Having (almost) all the girls together for the first time in many months to share stories, food and (not a small amount of) wine was such a pleasure. Especially when one of them pulled out a collection of Fingerstaches, a stellar birthday present she was gracious enough to share with the rest of us. General hilarity ensued, as can be imagined. I laughed harder than I have in a long time – hard enough that my abs hurt the next day (probably a comment on my abs – or lack thereof – but also very positive commentary on the wit of my friends). I spent the evening constantly reminded of how incredibly lucky I have been to connect with such amazing people and also sad at the thought of walking away, yet again, from people I love.  However, I know that friends like these do not fade with distance. Plus, a girls (long) weekend to San Diego is going to sound mighty fine come the cold, dark days of February in Paris. See you there???

Paris Bites: Verjus

One of my favorite feelings has always been one of community. I find it deeply gratifying to have a sense of place and belonging among a group of people or the intimate knowledge of the ins and outs of a quiet neighborhood. As an adult this is epitomized by individual relationships built over time at places where, after many late nights, everyone knows your name. I have found a few of these places in Paris where I actually feel like a local. I have recently discovered another – Verjus – and I am completely infatuated.

Let’s start by acknowledging that Verjus is no longer the hidden jewel it had been since their opening last October. After recent reviews in Saveur and Bon Appetit, this muchbuzzedabout, American owned and operated wine bar/restaurant is definitely on the map for food savvy tourists and the Paris ex-pat community alike. This means, mainly, that it is mostly English spoken around the bar – a fact that, to be honest, does not bother me at all. Sure, perhaps we are indulging in a bit of Anglo-self-segregation, but stepping into a room where most everyone speaks my language, gets my humor, plays my music (this playlist rocked my world) and plies me with indulgent food and drink after a long week (or long Monday) can feel like heaven.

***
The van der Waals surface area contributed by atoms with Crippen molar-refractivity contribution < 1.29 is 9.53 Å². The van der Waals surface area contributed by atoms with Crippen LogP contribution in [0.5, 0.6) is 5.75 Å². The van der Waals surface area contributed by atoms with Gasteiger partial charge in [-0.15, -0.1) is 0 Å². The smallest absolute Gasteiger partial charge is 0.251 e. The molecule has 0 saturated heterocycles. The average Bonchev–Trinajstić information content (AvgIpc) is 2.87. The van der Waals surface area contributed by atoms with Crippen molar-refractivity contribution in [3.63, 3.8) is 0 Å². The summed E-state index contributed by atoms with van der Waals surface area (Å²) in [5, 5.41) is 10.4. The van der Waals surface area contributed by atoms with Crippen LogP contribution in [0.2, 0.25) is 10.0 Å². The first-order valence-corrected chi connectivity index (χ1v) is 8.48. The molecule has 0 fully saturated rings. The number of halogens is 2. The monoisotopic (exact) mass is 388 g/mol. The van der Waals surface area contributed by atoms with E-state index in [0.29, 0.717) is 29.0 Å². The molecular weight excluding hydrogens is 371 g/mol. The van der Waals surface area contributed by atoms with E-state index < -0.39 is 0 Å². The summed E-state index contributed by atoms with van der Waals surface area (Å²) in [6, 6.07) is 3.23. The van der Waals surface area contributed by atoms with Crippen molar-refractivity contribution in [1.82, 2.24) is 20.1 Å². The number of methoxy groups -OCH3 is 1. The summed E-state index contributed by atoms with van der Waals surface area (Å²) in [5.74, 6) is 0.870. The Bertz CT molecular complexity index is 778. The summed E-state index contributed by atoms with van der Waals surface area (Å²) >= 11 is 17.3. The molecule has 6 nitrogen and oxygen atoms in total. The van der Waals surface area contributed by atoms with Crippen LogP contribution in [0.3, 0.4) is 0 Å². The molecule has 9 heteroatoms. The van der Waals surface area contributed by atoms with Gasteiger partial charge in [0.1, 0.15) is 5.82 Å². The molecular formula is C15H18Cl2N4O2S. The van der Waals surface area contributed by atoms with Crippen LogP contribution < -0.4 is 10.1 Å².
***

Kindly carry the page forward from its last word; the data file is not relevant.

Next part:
Speaking of otherworldly goodness, let’s gawk at and drool over the food. Verjus is divided into an upscale, multi-course/chef’s tasting menu-type restaurant upstairs, and a wine bar serving small plates in the cave below. Although I did have the pleasure of indulging in the full restaurant dining experience once and highly recommend it (if your budget allows), what I cannot get enough of are the small plates at the funky wine bar down below.

Combined with a tasty and affordable list of wines by the glass, a few of these small plates can easily be combined to complete a stellar dinner – especially if you bring a few friends and can try one of everything. Case(s) in point:

Celery root dumplings with dan-dan sauce, chives and toasted peanuts

Skillet broccoli with Korean rice cake, anchovy and parmesan

Buttermilk fried chicken with napa cabbage slaw and micro-greens

Veal meatballs, shaved fennel, lemon and truffle oil

Crispy Basque pork belly, grilled and pickled chiles, spicy mayo

Shoestring fries with togarashi and catsup

Selection of cheeses and house accompaniments

I have been several (ahem) times in the past few months and every time the food is deliciously spot-on, the company (both with me and behind the bar) is good fun and I leave wondering when I can return next – just so they remember my name, of course.

Verjus Bar à Vin

47 rue de Montpensier

Paris, 75001

01 42 97 54 40 (reservations not accepted at the bar)

Strawberries! (Weekly Harvest)